Kazaa: slick page, big "NO SPYWARE" label on the font page, there's a main section for the privacy thing, which I bet a lot of people would have looked at if it were a page, not a picture, but instead just trusted it because the label was all they had to go on. I was familiar with the software though, so

        • Screen savers, smilies, and pretty much anything that says it's free, but doesn't say open source - stay away or be very freakin' cautious.
          That's very good advice, one I've been applying - and giving not-quite-as-geeky friends - when looking for "shareware-type" apps: Just add "GPL" to the search query.
        • Re:No kidding. (Score:5, Insightful)

          by Joel from Sydney (828208) on Thursday April 27, 2006 @02:19AM (#15210378)
          I get the sense they rigged the thing just to premote the software. it's such a poorly designed a survey that I would have supsected it even if they had no mention of the software anywhere near the survey.
          I got pretty much the same feeling from doing the test, and I got a 6 out 8 (go me!). The first choice (between screensaver sites) was just an absolute joke, there was literally no information on which to base your choice! Except of course that one site looked like it was designed in NetObjects Fusion, and the spyware site looked like a "Learn HTML in 21 minutes!" special.

          The only other thing I'd add to your comments is that the presence of a forum seems more likely to indicate safety. Most of the "safe" sites had a forum section, most of the "unsafe" sites don't. Obviously this isn't a hard and fast rule, but a forum where people can complain about the spyware they just downloaded would tend to scare prospective victims away.

        • Re:No kidding. (Score:3, Insightful)

          by Ford Prefect (8777)
          I scored eight out of eight. I'd never heard any of the sites before, beyond the eMule and Kazaa ones - and those I've never used. All I used was information presented to me in the screenshots.

          It was an easy test, and was full of clues.
          • Screensavers: One site gives the licence for each download, and usually the price if it's shareware - the 'Order Now' link at the top suggests this is how the business makes its money. The other just provides downloads - and doesn't have any ads. How does this service make i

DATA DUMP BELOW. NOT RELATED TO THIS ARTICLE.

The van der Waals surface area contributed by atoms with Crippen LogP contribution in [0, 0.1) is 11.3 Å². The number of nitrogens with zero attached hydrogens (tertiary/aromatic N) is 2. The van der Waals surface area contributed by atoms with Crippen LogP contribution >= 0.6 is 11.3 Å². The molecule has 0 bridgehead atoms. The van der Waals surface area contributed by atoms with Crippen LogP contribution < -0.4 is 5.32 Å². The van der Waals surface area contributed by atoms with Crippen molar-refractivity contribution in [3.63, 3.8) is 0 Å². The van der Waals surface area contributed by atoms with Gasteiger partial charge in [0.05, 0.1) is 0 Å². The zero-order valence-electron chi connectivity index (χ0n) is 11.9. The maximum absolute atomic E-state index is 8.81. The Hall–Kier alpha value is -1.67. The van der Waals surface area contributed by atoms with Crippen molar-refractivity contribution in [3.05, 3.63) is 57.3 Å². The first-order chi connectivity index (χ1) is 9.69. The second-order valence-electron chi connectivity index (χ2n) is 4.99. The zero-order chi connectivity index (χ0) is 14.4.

• Re:Bad quiz (Score:4, Insightful)

      by jonnythan (79727) on Wednesday April 26, 2006 @11:15PM (#15209720) Homepage
      Ummmmm..... I think that's the point.

      You sometimes can't tell what software will have bundled spyware or adware, (especially in such an obviously biased quiz) which is why you're going to need to purchase McAfee's anti-spyware software.

      Hello, McFly...
      • Re:Bad quiz (Score:3, Insightful)

        by rmdir -r * (716956)
        Seconded. And while there are some sites that do drive-by downloads if you've got the wrong browser/OS pair, there is essentially no way you can know that ahead of time.

        Anyway, look at the `quiz'. It's a collection of screenshots. There is no data you can use except `this site looks too corporate', or `I've heard bad things about kazaa'.

        It's not a quiz of your mad spyware spotting skillz, it's a marketing attempt. And did anyone else find it funny that their copy of firefox had the little `update me!' red

      • Re:Bad quiz (Score:3, Insightful)

        by Brandybuck (704397)
        No, the point is that sites for free screensavers, games, and lyrics are all full of spyware.

        It's like saying users can't tell which scraggy whore has the clap, so they should all buy new McAfee Anti-Itch cream so they can keep on screwing scraggy whores with the clap. If you compare users with the clap to users without the clap, you notice a strong correlation to choice of partner.